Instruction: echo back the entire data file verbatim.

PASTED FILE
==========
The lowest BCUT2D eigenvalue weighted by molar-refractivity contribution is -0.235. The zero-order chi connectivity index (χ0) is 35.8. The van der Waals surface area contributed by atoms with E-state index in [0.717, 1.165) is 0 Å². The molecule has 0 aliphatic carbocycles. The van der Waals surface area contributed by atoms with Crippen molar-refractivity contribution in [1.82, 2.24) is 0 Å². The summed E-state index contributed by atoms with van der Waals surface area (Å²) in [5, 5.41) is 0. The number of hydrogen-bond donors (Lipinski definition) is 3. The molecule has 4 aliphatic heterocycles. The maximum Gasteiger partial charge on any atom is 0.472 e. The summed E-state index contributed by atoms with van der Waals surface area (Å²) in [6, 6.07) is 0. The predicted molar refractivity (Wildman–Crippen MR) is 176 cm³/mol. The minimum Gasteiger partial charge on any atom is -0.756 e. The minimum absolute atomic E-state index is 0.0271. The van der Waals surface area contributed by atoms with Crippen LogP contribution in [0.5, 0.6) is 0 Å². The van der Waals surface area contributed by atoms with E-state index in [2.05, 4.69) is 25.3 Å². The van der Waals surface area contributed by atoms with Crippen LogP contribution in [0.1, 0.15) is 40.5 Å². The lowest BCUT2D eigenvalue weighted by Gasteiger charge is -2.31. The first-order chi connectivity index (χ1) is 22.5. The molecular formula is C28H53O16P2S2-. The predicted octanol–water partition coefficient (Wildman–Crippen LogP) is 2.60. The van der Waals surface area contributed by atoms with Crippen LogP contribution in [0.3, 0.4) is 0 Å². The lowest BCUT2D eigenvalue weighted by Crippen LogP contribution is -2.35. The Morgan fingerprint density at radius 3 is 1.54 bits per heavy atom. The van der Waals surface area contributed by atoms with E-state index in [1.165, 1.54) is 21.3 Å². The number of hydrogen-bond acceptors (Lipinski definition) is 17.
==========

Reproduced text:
The lowest BCUT2D eigenvalue weighted by molar-refractivity contribution is -0.235. The zero-order chi connectivity index (χ0) is 35.8. The van der Waals surface area contributed by atoms with E-state index in [0.717, 1.165) is 0 Å². The molecule has 0 aliphatic carbocycles. The van der Waals surface area contributed by atoms with Crippen molar-refractivity contribution in [1.82, 2.24) is 0 Å². The summed E-state index contributed by atoms with van der Waals surface area (Å²) in [5, 5.41) is 0. The number of hydrogen-bond donors (Lipinski definition) is 3. The molecule has 4 aliphatic heterocycles. The maximum Gasteiger partial charge on any atom is 0.472 e. The summed E-state index contributed by atoms with van der Waals surface area (Å²) in [6, 6.07) is 0. The predicted molar refractivity (Wildman–Crippen MR) is 176 cm³/mol. The minimum Gasteiger partial charge on any atom is -0.756 e. The minimum absolute atomic E-state index is 0.0271. The van der Waals surface area contributed by atoms with Crippen LogP contribution in [0.5, 0.6) is 0 Å². The van der Waals surface area contributed by atoms with E-state index in [2.05, 4.69) is 25.3 Å². The van der Waals surface area contributed by atoms with Crippen LogP contribution in [0.1, 0.15) is 40.5 Å². The lowest BCUT2D eigenvalue weighted by Gasteiger charge is -2.31. The first-order chi connectivity index (χ1) is 22.5. The molecular formula is C28H53O16P2S2-. The predicted octanol–water partition coefficient (Wildman–Crippen LogP) is 2.60. The van der Waals surface area contributed by atoms with Crippen LogP contribution in [0.3, 0.4) is 0 Å². The lowest BCUT2D eigenvalue weighted by Crippen LogP contribution is -2.35. The Morgan fingerprint density at radius 3 is 1.54 bits per heavy atom. The van der Waals surface area contributed by atoms with E-state index in [1.165, 1.54) is 21.3 Å². The number of hydrogen-bond acceptors (Lipinski definition) is 17.